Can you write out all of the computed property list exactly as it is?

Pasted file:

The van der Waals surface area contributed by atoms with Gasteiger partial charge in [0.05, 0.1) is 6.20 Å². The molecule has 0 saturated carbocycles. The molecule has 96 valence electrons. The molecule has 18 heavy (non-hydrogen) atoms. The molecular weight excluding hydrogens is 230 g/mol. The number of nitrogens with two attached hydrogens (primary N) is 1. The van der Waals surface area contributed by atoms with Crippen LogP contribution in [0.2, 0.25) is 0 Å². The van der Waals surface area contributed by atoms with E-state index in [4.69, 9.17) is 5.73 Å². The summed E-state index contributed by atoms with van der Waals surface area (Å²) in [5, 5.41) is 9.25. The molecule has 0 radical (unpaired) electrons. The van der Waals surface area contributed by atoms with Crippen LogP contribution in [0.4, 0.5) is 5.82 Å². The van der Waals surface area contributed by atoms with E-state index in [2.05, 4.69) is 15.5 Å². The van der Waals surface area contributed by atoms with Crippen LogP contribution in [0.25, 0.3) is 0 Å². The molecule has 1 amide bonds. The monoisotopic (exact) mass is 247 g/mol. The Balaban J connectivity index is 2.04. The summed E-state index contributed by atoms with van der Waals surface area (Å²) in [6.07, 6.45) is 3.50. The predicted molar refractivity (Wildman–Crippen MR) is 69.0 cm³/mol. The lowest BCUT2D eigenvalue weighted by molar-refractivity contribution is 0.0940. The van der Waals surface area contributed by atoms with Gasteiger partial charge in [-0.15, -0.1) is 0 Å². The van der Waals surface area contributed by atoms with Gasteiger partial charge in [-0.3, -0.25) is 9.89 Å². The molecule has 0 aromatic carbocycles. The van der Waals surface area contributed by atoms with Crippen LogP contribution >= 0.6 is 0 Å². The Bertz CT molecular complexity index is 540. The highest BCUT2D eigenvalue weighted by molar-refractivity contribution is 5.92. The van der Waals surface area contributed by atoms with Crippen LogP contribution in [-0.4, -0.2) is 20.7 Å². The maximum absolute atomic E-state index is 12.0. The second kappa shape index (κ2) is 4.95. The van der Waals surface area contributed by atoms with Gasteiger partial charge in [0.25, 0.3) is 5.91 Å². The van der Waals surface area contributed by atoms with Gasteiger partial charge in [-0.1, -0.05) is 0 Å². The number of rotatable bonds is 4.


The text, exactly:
The van der Waals surface area contributed by atoms with Gasteiger partial charge in [0.05, 0.1) is 6.20 Å². The molecule has 0 saturated carbocycles. The molecule has 96 valence electrons. The molecule has 18 heavy (non-hydrogen) atoms. The molecular weight excluding hydrogens is 230 g/mol. The number of nitrogens with two attached hydrogens (primary N) is 1. The van der Waals surface area contributed by atoms with Crippen LogP contribution in [0.2, 0.25) is 0 Å². The van der Waals surface area contributed by atoms with E-state index in [4.69, 9.17) is 5.73 Å². The summed E-state index contributed by atoms with van der Waals surface area (Å²) in [5, 5.41) is 9.25. The molecule has 0 radical (unpaired) electrons. The van der Waals surface area contributed by atoms with Crippen LogP contribution in [0.4, 0.5) is 5.82 Å². The van der Waals surface area contributed by atoms with E-state index in [2.05, 4.69) is 15.5 Å². The van der Waals surface area contributed by atoms with Crippen LogP contribution in [0.25, 0.3) is 0 Å². The molecule has 1 amide bonds. The monoisotopic (exact) mass is 247 g/mol. The Balaban J connectivity index is 2.04. The summed E-state index contributed by atoms with van der Waals surface area (Å²) in [6.07, 6.45) is 3.50. The predicted molar refractivity (Wildman–Crippen MR) is 69.0 cm³/mol. The lowest BCUT2D eigenvalue weighted by molar-refractivity contribution is 0.0940. The van der Waals surface area contributed by atoms with Gasteiger partial charge in [-0.15, -0.1) is 0 Å². The van der Waals surface area contributed by atoms with Gasteiger partial charge in [-0.3, -0.25) is 9.89 Å². The molecule has 0 aromatic carbocycles. The van der Waals surface area contributed by atoms with Crippen LogP contribution >= 0.6 is 0 Å². The Bertz CT molecular complexity index is 540. The highest BCUT2D eigenvalue weighted by molar-refractivity contribution is 5.92. The van der Waals surface area contributed by atoms with Crippen LogP contribution in [-0.4, -0.2) is 20.7 Å². The maximum absolute atomic E-state index is 12.0. The second kappa shape index (κ2) is 4.95. The van der Waals surface area contributed by atoms with Gasteiger partial charge in [0.25, 0.3) is 5.91 Å². The van der Waals surface area contributed by atoms with Gasteiger partial charge in [-0.1, -0.05) is 0 Å². The number of rotatable bonds is 4.